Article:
With that matter settled, is Rose, along with Cobb and Keeler, still the professional baseball, all-time, 20-game hit streak king?  The answer, my friends, is no.  That honor falls, of course, to my man Ichiro, who had at least two streaks of 20 consecutive games or longer with a hit while playing in Japan.  In 1994, Ichiro hit safely in 23 straight games from May 21 – June 21, batting .432 (41-for-95) during that span, and then turned around and duplicated that feat from July 13 – August 14, going 39-for-101 (.386).  This means that, by my count, Ichiro’s career-best 27-game streak actually gives him the most 20-game hit streaks in professional baseball history, with nine. 

Further adding to his legacy of consistency, Ichiro hit safely in 19 consecutive games in both 2003 and 2007 and 18 straight in 2006.  Altogether, Ichiro has hit safely in at least 15 consecutive games or longer, sixteen times in his big league career.

But is it really nine?  Or is it actually ten?  Is 27 straight even his personal best?  In 1993, while playing for the Eastern League farm club of the Orix Blue Wave, Ichiro set a club record that still stands by hitting safely in 30 straight games.  However, this one comes with a bit of a twist.  You see, after hitting safely in 13 consecutive games, Ichiro was recalled on May 20th to the parent club, where he stayed until early July.  After being sent back down, Ichiro picked up where he left off and hit safely in the next 17 straight games.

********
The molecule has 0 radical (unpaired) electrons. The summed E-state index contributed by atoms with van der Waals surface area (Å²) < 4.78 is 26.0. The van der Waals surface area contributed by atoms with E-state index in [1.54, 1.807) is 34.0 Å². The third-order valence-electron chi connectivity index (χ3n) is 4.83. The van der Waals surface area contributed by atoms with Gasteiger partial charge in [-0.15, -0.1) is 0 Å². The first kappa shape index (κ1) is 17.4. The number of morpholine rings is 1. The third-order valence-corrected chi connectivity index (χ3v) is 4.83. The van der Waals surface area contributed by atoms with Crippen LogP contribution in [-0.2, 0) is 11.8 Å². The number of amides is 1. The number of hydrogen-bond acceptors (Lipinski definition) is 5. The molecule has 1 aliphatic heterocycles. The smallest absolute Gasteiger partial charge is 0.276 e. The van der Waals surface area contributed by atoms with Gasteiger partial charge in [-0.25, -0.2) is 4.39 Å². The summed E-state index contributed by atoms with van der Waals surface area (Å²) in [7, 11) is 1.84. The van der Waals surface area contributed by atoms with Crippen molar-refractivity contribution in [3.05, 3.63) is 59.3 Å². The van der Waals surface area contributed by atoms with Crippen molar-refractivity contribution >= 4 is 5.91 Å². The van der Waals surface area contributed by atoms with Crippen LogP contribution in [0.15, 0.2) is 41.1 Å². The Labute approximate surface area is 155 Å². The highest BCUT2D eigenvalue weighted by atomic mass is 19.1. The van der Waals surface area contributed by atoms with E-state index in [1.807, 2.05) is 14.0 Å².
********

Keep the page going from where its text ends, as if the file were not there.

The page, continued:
Of course, Ichiro benefited from staying sharp while with Orix and, of course, quite a bit of luck.  But if you think that streak had a unique twist, then consider the case of Dick Higham.  Higham, who was born in England, hit safely in 29 straight games to come within one of then-record holder Cal McVae (30 straight, 1876).  Higham not only split his streak between two seasons, though, but he actually started it during the 1876 season and saw it come to and end in 1878 after having been out of baseball altogether in ’77. 

For all of his success, Ichiro has still not been able to string together 30 consecutive games with a hit in his major league career.  How hard is it to get to 30 games?  Consider that of the thirty major league teams, nearly a third of them (nine) have never seen a player hit safely in 30 straight games, including such long-time and storied franchises as the White Sox, Pirates, and A’s.  At least nine others, including the Giants and Dodgers, can cite no more than one player who has ever achieved that feat (Baseball Digest claims that Nap Lajoie’s officially recognized 31-game streak in 1906 was only 20 games long, which would leave Sandy Alomar Jr. (30 in 1997) as the only Indian with a streak of at least 30 games).   One team, the Tampa Bay Rays, has never even seen a player hit in 20-straight games. (Jason Bartlett’s recently completed, career-best, 19-game hit streak edging out Quinton McCracken’s 18 straight in ’98, as the mark to beat in St. Pete)